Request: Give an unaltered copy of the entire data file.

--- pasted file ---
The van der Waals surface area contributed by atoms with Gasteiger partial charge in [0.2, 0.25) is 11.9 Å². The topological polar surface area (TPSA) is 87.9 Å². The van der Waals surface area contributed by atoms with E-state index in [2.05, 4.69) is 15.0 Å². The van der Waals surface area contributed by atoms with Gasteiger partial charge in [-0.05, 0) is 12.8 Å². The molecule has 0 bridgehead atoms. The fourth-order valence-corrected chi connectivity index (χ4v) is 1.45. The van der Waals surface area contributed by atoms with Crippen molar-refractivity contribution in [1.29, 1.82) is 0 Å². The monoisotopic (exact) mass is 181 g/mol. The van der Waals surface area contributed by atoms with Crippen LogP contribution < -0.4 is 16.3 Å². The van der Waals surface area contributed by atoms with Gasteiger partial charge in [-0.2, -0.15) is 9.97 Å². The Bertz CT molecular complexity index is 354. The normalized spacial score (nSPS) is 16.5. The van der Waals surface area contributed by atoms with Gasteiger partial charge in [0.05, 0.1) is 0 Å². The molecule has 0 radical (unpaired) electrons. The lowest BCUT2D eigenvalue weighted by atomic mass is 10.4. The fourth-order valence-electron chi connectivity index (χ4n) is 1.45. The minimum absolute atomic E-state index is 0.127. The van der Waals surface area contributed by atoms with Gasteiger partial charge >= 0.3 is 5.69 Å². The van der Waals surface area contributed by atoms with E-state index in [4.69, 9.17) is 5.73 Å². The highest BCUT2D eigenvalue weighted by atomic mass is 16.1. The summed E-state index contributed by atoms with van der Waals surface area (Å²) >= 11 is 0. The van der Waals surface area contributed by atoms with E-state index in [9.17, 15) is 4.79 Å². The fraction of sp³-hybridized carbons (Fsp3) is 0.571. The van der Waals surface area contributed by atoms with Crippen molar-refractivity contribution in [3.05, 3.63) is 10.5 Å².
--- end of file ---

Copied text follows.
The van der Waals surface area contributed by atoms with Gasteiger partial charge in [0.2, 0.25) is 11.9 Å². The topological polar surface area (TPSA) is 87.9 Å². The van der Waals surface area contributed by atoms with E-state index in [2.05, 4.69) is 15.0 Å². The van der Waals surface area contributed by atoms with Gasteiger partial charge in [-0.05, 0) is 12.8 Å². The molecule has 0 bridgehead atoms. The fourth-order valence-corrected chi connectivity index (χ4v) is 1.45. The van der Waals surface area contributed by atoms with Crippen molar-refractivity contribution in [1.29, 1.82) is 0 Å². The monoisotopic (exact) mass is 181 g/mol. The van der Waals surface area contributed by atoms with Crippen LogP contribution < -0.4 is 16.3 Å². The van der Waals surface area contributed by atoms with Gasteiger partial charge in [-0.2, -0.15) is 9.97 Å². The Bertz CT molecular complexity index is 354. The normalized spacial score (nSPS) is 16.5. The van der Waals surface area contributed by atoms with Gasteiger partial charge in [0.05, 0.1) is 0 Å². The molecule has 0 radical (unpaired) electrons. The lowest BCUT2D eigenvalue weighted by atomic mass is 10.4. The fourth-order valence-electron chi connectivity index (χ4n) is 1.45. The minimum absolute atomic E-state index is 0.127. The van der Waals surface area contributed by atoms with Gasteiger partial charge >= 0.3 is 5.69 Å². The van der Waals surface area contributed by atoms with E-state index in [4.69, 9.17) is 5.73 Å². The highest BCUT2D eigenvalue weighted by atomic mass is 16.1. The summed E-state index contributed by atoms with van der Waals surface area (Å²) >= 11 is 0. The van der Waals surface area contributed by atoms with E-state index in [9.17, 15) is 4.79 Å². The fraction of sp³-hybridized carbons (Fsp3) is 0.571. The van der Waals surface area contributed by atoms with Crippen molar-refractivity contribution in [3.05, 3.63) is 10.5 Å².